Since Dolly, many other large mammals have been cloned, including horses and cattle. Cloning can become a viable means of preserving endangered species, and potentially even reviving extinct species. In 2009, scientists in Spain succeeded in cloning a Pyrenean ibex, a wild mountain goat that had been officially extinct since 2000. While the animal died shortly after birth, it was considered the first successful cloning of an extinct species, showing a possible way forward in protecting endangered and recently extinct animals (using frozen tissue).

(I cannot help but wonder whether protecting our biodiversity and pursuing more sustainable ways of interacting with our planet, may not be a more proactive solution to the problem of more and more species being driven to extinction. But that’s another argument altogether.)

Cloning, in particular human cloning, has become a favourite topic in science fiction novels and movies, from the work of Aldous Huxley to the Star Wars series. This remains a highly sensitive topic, that is sure to continue being a point of public controversy for many years to come.

Blown away on Global Wind Day

From light breezes to destructive gales, today is the day to celebrate wind in all its guises. Global Wind Day is all about discovering the possibilities wind holds for changing our world for the better.

Wind energy is one of the fastest growing forms of renewable, clean energy sources on the planet, with wind farms already operating in 75 countries, and exponential growth in technology to effectively harness the power of the wind.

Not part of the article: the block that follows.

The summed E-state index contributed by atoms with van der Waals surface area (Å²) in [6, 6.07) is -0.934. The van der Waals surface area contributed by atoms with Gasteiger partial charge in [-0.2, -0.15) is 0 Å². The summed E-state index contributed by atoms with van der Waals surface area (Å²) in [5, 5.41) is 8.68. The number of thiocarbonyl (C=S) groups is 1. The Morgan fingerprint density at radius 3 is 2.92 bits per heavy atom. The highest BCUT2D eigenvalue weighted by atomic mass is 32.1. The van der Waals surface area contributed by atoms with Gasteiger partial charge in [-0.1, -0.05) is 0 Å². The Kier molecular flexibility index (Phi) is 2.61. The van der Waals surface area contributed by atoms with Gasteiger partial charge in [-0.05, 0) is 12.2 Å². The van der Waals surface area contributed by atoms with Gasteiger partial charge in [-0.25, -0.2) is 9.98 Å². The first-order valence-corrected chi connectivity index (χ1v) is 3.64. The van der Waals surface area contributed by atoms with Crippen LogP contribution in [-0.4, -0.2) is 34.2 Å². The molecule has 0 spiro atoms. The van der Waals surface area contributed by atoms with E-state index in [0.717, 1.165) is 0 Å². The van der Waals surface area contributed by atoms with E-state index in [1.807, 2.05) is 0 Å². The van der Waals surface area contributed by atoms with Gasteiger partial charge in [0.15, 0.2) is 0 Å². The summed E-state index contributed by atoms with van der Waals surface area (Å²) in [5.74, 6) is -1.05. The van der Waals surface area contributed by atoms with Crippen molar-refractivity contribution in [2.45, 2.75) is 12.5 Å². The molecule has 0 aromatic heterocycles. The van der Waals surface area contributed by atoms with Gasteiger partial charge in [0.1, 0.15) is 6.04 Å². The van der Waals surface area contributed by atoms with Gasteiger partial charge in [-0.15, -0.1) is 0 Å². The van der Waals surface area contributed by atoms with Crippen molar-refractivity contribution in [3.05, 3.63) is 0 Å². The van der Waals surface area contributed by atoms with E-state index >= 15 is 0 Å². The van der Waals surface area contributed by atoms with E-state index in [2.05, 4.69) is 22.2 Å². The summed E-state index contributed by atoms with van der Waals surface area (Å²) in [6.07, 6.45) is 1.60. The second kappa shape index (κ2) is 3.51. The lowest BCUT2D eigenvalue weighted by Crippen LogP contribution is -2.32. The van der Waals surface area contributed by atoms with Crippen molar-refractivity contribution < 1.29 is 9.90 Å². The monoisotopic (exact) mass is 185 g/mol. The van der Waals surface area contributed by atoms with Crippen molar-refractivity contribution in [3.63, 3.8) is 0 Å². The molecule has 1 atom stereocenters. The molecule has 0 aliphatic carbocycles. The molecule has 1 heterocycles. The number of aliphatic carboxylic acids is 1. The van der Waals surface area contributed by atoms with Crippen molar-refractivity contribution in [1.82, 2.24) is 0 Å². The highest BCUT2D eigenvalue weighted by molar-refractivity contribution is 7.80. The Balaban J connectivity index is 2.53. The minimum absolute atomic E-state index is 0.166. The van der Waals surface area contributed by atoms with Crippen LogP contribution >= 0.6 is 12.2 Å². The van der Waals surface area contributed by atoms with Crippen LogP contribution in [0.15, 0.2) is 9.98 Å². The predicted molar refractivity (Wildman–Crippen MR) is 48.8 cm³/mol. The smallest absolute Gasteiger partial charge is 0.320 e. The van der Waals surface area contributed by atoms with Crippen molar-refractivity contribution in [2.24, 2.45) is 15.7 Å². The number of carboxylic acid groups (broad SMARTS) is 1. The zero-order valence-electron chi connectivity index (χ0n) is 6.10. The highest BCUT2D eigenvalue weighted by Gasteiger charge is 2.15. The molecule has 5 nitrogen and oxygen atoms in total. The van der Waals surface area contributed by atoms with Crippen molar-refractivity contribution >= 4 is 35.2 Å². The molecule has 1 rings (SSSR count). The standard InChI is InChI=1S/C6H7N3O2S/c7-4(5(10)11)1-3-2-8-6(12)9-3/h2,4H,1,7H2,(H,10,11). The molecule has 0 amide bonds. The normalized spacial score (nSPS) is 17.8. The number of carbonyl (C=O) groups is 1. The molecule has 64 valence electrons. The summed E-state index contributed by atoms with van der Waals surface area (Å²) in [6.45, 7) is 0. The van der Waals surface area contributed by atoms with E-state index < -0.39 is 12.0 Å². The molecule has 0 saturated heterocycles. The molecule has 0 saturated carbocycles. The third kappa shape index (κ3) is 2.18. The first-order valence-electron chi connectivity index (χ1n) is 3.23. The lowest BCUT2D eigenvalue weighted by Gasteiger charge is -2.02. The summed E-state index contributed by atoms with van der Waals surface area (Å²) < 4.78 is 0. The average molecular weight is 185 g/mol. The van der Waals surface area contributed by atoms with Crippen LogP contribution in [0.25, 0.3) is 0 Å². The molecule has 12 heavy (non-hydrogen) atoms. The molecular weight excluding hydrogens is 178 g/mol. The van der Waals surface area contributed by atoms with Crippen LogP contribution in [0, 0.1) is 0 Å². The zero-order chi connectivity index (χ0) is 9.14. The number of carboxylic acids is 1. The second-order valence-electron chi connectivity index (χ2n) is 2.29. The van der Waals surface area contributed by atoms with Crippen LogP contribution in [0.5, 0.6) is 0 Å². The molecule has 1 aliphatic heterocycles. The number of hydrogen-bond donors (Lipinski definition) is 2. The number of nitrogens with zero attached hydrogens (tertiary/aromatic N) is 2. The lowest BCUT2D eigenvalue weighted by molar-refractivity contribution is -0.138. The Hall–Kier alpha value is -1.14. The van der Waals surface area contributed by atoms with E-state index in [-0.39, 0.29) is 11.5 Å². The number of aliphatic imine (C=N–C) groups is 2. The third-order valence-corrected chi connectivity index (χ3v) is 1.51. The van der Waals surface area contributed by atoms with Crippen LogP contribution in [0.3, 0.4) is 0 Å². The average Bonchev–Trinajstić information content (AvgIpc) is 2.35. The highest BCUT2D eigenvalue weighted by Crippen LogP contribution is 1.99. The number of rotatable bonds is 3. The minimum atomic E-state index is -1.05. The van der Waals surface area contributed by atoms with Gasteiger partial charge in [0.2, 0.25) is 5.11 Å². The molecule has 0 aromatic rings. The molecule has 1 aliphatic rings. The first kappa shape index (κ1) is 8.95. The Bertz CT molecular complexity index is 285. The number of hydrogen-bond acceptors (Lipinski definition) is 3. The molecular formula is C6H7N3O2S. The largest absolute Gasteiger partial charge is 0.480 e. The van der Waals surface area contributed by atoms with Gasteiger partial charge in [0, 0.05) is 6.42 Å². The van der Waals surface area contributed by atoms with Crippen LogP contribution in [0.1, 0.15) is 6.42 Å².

With New Zealand being one of the most consistently windy countries in the world, it makes sense that it is very active in wind farming research and development. Having recently covered the New Zealand Wind Energy Conference, I was blown away by the level of wind energy related activity in the country. Wind currently provides about 5% of the country’s electricity, and at its current growth rate it is expected that this figure will rise to  20% by 2030. Considering the upward trend in energy consumption, this implies a massive increase in wind energy output over the next 20 years. Interestingly, given the consistency and reliability of New Zealand’s wind resource, NZ wind farms significantly outperform the international average.

While detractors complain about the visual and noise impacts of wind farms, research results have largely refuted these arguments. (Living in the middle of New Zealand’s most active wind farming area, I find a hill covered in wind turbines aesthetically quite pleasing, to the extent that I can spend days looking for interesting new angles to photograph them!)